This year, the French newspaper Libération, founded in Paris in 1973 by French existentialist writer Jean-Paul Sartre and journalist Serge July, published the top 10 photography books of 2017. The list included two books printed at the KOPA printing house: Bleu by Alix Marie and Man Next Door by Rob Hornstra.
Alix Marie is a young French-born artist currently based in London, working across the mediums of photography, sculpture and installation. Her creative work focuses on our relationship with our bodies and their representation.
Bleu is Alix Marie's first book, revealing the parallels between skin and photography: the surface and fragility as well as the secrets and taboos related to this subject. Marie's creative style combines sculpture, photography and installation art. Her work explores our relationship with our bodies through objectification, fragmentation, magnification and accumulation.
In this case, a photograph is primarily considered an object and is studied through the prism of materiality, touch and three-dimensionality. Thanks to the use of artistic paper, varnish and laminate, Blue catches the attention, inviting us to touch, explore and be absorbed by it. The book has also joined the library at the Tate Modern.
Bleu was released in a limited edition of 300 copies.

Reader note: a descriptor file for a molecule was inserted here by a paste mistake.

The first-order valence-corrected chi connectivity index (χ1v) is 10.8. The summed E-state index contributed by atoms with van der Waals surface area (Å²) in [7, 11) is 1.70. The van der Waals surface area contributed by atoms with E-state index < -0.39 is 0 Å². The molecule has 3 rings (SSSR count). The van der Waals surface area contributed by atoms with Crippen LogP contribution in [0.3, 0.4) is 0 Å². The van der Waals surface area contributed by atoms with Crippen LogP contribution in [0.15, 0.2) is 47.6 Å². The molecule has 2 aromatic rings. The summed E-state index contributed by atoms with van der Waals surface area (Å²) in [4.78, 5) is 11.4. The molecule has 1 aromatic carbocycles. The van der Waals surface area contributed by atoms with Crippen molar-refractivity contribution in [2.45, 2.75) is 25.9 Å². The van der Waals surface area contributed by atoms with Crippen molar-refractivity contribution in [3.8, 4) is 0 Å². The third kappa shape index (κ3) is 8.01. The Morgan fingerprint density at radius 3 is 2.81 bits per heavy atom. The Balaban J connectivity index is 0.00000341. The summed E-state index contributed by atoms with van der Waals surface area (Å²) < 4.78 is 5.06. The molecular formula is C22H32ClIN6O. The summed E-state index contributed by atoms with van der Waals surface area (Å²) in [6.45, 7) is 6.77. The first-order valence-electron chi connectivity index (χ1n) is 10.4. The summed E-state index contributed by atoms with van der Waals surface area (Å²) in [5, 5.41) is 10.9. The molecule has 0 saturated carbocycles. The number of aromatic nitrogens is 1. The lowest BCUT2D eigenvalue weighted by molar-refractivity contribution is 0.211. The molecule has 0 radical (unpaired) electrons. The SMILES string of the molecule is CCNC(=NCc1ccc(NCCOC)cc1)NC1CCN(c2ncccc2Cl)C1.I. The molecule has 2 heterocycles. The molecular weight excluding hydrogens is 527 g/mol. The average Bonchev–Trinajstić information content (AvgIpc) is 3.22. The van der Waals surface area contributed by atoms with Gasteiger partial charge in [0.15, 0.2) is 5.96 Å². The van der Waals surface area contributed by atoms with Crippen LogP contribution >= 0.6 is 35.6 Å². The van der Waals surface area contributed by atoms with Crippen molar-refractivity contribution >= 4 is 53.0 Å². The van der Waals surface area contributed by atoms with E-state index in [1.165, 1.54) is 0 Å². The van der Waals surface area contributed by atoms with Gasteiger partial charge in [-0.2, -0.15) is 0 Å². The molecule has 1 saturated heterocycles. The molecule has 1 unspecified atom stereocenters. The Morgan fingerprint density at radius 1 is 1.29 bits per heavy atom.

44 pages, print and lamination + PVC cover.
Rob Horsntra is a Dutch photographer mostly working on long-term documentary photography projects in the Netherlands and around the world. He has several books and albums under his belt, as well as publications in various international magazines, and has participated in numerous exhibitions. Four times a year, the artist also runs a popular live talk show about photography books in Utrecht.
Man Next Door is a photography book documenting the life of Rob's neighbour Kid. Kid was only 42 when he was found floating in a Utrecht canal. While still alive, Kid swept his and the author's shared porch, put out the garbage and kept an eye on things when Rob was away. Kid couldn't read very well, so Rob helped him with his post and lent him his phone for calls. Occasionally, Kid would briefly disappear, having to serve a sentence for some minor offence. Hi life was tumultuous; he struggled with alcohol and drug addiction and he was banned from seeing his son.
The book is based on Utrecht police reports. The family photos included in the book come from Kid's personal albums. The design was developed by Sybren Kuipen. The book takes a closer look at the marginalisation of the working class, offering a rare chance to get an insight into these people's lives through the author's photographs, family snapshots and police reports. What emerges is a startling portrait of Kid's multiple personalities, inevitably raising the question: How well do we know the people who live next door?
Self-published; hardcover; 96 pages, 54 colour photographs, format: 24.2x29.1 cm.
More information on Libération's top 10 list of photography books here.